Gun control efforts are galvanizing the nation again, but the Supreme Court is remaining silent.
As the national debate over guns intensified following last week’s school shooting in Florida that killed 17 students and teachers, the high court continued to resist inserting itself — a path it has followed for several years.
Justice Clarence Thomas issued an angry, 14-page dissent in which he complained that lower courts have failed to give the Second Amendment “the respect due an enumerated constitutional right.” But none of the court’s other conservatives joined him.
Since its landmark rulings in 2008 and 2010 upheld the right to keep and bear firearms for self-defense, the Supreme Court has declined to hear challenges from gun rights or gun control groups. That has left issues such as assault weapons bans, trigger locks and the right to carry guns in public up to the states.
California’s waiting period was enacted in order to perform background checks and provide a “cooling off” period for prospective buyers. It was challenged by two gun owners as unconstitutional, particularly for individuals who already own a gun and have a concealed-carry license.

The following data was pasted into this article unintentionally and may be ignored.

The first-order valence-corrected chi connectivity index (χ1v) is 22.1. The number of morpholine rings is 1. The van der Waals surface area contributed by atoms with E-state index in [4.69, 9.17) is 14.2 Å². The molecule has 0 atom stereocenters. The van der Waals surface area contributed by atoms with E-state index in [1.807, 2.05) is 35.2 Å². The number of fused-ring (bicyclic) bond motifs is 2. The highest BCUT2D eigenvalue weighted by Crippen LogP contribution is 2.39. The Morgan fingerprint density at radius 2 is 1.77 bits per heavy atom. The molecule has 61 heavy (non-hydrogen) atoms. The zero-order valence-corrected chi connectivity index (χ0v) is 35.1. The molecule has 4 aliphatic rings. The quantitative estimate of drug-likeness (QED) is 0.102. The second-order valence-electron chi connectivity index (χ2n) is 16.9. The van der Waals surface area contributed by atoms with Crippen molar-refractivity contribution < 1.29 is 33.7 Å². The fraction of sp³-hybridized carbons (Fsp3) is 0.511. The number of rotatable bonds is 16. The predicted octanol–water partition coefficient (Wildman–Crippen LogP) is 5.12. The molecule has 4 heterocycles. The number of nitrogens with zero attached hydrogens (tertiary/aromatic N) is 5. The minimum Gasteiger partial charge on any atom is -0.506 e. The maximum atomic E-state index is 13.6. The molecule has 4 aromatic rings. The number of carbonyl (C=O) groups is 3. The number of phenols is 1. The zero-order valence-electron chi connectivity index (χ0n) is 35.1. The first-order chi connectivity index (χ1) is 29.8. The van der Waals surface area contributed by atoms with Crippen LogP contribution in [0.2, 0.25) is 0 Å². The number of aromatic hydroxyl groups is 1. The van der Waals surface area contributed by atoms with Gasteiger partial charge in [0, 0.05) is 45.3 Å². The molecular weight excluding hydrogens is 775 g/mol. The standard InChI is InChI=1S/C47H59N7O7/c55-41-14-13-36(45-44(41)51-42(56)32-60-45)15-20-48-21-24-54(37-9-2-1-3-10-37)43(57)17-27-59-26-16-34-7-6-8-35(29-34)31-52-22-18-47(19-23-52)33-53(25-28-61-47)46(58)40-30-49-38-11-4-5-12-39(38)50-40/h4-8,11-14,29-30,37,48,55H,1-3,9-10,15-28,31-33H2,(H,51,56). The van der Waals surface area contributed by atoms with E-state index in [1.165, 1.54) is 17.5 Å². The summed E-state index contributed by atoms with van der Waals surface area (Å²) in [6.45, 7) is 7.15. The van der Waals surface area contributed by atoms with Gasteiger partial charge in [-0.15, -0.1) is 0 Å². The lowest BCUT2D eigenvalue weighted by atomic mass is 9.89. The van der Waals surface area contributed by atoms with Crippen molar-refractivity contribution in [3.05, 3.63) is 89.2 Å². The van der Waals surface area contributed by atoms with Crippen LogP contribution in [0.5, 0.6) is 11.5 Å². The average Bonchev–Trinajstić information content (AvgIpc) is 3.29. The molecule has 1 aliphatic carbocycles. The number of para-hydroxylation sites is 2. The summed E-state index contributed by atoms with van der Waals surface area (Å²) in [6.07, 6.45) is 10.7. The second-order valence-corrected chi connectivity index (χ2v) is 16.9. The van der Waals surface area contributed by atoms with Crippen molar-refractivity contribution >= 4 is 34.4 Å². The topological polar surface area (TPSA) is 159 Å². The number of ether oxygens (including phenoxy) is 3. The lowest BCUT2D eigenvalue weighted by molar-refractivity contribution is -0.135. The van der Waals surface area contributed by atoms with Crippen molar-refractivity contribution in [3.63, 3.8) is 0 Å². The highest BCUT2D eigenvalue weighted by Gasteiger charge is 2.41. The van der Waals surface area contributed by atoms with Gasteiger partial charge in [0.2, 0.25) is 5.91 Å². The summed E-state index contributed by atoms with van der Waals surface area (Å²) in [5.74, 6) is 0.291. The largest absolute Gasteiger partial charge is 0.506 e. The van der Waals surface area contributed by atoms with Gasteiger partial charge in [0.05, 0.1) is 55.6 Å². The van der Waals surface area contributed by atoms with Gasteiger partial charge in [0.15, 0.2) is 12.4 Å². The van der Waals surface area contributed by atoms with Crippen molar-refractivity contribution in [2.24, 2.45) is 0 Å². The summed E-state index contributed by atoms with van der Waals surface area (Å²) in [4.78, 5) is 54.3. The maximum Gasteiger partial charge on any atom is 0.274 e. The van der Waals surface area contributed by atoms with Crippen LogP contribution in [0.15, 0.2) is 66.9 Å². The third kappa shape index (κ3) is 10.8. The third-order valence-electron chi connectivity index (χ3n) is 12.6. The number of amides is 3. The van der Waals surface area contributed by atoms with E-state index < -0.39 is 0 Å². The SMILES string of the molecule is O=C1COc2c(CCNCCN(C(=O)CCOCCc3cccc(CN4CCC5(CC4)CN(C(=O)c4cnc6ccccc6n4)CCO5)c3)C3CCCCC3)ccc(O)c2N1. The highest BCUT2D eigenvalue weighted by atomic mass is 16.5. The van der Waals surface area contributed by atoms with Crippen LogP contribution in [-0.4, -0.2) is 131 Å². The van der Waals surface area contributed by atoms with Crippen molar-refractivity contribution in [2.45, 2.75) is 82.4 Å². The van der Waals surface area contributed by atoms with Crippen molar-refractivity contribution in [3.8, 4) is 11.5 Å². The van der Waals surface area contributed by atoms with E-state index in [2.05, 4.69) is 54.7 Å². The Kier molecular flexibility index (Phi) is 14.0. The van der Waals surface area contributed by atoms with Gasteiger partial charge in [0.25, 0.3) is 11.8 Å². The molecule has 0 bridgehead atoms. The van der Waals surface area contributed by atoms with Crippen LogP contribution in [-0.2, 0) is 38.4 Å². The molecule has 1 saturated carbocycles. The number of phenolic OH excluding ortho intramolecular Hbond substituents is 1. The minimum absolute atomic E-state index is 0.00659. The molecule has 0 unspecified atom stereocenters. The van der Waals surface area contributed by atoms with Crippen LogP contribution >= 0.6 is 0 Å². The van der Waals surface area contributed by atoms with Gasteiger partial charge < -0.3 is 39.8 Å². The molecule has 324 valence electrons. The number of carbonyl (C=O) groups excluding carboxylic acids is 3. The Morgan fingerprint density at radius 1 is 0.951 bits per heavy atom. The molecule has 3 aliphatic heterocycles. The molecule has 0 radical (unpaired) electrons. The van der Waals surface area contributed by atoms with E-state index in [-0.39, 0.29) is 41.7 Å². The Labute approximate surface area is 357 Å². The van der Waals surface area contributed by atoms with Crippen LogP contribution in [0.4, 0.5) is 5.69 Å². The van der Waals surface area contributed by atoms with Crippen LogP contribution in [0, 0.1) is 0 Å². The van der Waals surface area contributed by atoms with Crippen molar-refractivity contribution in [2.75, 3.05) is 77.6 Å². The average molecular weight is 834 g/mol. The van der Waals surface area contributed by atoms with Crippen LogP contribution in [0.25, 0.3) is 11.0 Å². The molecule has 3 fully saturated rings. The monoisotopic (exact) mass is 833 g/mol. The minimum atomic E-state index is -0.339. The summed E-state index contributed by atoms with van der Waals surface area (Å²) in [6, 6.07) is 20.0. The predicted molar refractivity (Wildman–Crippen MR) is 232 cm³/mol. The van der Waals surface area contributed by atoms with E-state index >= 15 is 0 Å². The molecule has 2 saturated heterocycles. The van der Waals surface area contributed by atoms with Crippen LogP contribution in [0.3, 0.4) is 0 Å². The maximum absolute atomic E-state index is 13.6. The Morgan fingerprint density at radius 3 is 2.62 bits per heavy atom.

Thomas, the court’s most conservative justice, said the court’s reticence to get involved constitutes a double standard. He noted the court is hearing at least five First Amendment cases and four Fourth Amendment cases this term, “even though our jurisprudence is much more developed for those rights.”
Noting it takes just four votes to hear a case, Thomas said the court likely would agree to review a 10-day waiting period for abortions or the publication of racist speech, or even a 10-minute delay of a traffic stop.
“The court would take these cases because abortion, speech and the Fourth Amendment are three of its favored rights,” he said. “The right to keep and bear arms is apparently this court’s constitutional orphan. And the lower courts seem to have gotten the message.”
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